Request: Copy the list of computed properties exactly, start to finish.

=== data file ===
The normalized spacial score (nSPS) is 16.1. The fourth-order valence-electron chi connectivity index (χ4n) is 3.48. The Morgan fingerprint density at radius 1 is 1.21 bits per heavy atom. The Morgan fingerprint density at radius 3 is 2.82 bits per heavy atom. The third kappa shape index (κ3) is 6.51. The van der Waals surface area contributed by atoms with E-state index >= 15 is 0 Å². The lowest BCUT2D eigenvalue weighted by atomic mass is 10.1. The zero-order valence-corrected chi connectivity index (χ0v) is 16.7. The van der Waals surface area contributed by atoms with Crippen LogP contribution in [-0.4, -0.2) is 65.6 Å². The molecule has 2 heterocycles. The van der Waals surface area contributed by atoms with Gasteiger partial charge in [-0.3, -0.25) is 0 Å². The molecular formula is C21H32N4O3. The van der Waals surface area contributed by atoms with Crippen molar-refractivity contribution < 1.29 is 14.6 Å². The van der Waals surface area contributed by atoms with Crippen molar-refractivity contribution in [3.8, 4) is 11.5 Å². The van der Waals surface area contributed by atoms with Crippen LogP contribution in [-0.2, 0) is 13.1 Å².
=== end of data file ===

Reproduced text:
The normalized spacial score (nSPS) is 16.1. The fourth-order valence-electron chi connectivity index (χ4n) is 3.48. The Morgan fingerprint density at radius 1 is 1.21 bits per heavy atom. The Morgan fingerprint density at radius 3 is 2.82 bits per heavy atom. The third kappa shape index (κ3) is 6.51. The van der Waals surface area contributed by atoms with E-state index >= 15 is 0 Å². The lowest BCUT2D eigenvalue weighted by atomic mass is 10.1. The zero-order valence-corrected chi connectivity index (χ0v) is 16.7. The van der Waals surface area contributed by atoms with Crippen LogP contribution in [-0.4, -0.2) is 65.6 Å². The molecule has 2 heterocycles. The van der Waals surface area contributed by atoms with Gasteiger partial charge in [-0.3, -0.25) is 0 Å². The molecular formula is C21H32N4O3. The van der Waals surface area contributed by atoms with Crippen molar-refractivity contribution < 1.29 is 14.6 Å². The van der Waals surface area contributed by atoms with Crippen molar-refractivity contribution in [3.8, 4) is 11.5 Å². The van der Waals surface area contributed by atoms with Crippen LogP contribution in [-0.2, 0) is 13.1 Å².